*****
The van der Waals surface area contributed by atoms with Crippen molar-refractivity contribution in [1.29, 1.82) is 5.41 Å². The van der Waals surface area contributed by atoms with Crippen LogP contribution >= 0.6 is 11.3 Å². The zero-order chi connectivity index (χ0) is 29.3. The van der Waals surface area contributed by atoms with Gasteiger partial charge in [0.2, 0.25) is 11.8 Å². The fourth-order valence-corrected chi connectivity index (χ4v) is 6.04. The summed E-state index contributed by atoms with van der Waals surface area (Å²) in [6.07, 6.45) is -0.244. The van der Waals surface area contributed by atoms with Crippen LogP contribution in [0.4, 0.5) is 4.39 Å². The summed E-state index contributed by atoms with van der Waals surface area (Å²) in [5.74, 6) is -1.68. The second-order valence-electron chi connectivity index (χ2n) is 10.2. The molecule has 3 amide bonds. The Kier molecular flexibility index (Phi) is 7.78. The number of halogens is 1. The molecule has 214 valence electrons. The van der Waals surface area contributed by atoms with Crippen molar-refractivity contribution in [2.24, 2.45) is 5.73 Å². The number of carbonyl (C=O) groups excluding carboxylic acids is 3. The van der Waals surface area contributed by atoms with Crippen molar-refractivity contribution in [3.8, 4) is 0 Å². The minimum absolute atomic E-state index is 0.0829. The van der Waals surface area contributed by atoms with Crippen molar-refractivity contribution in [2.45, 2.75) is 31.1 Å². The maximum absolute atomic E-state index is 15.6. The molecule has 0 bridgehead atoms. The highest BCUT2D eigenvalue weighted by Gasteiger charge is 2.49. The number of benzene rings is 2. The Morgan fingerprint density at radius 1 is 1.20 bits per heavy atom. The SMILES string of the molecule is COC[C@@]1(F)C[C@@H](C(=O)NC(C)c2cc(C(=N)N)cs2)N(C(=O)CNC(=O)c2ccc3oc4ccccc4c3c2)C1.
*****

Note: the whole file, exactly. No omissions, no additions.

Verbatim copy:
The van der Waals surface area contributed by atoms with Crippen molar-refractivity contribution in [1.29, 1.82) is 5.41 Å². The van der Waals surface area contributed by atoms with Crippen LogP contribution >= 0.6 is 11.3 Å². The zero-order chi connectivity index (χ0) is 29.3. The van der Waals surface area contributed by atoms with Gasteiger partial charge in [0.2, 0.25) is 11.8 Å². The fourth-order valence-corrected chi connectivity index (χ4v) is 6.04. The summed E-state index contributed by atoms with van der Waals surface area (Å²) in [6.07, 6.45) is -0.244. The van der Waals surface area contributed by atoms with Crippen LogP contribution in [0.4, 0.5) is 4.39 Å². The summed E-state index contributed by atoms with van der Waals surface area (Å²) in [5.74, 6) is -1.68. The second-order valence-electron chi connectivity index (χ2n) is 10.2. The molecule has 3 amide bonds. The Kier molecular flexibility index (Phi) is 7.78. The number of halogens is 1. The molecule has 214 valence electrons. The van der Waals surface area contributed by atoms with Crippen molar-refractivity contribution in [2.24, 2.45) is 5.73 Å². The number of carbonyl (C=O) groups excluding carboxylic acids is 3. The van der Waals surface area contributed by atoms with Crippen molar-refractivity contribution in [3.8, 4) is 0 Å². The minimum absolute atomic E-state index is 0.0829. The van der Waals surface area contributed by atoms with Crippen molar-refractivity contribution in [2.45, 2.75) is 31.1 Å². The maximum absolute atomic E-state index is 15.6. The molecule has 0 bridgehead atoms. The highest BCUT2D eigenvalue weighted by Gasteiger charge is 2.49. The number of benzene rings is 2. The Morgan fingerprint density at radius 1 is 1.20 bits per heavy atom. The SMILES string of the molecule is COC[C@@]1(F)C[C@@H](C(=O)NC(C)c2cc(C(=N)N)cs2)N(C(=O)CNC(=O)c2ccc3oc4ccccc4c3c2)C1.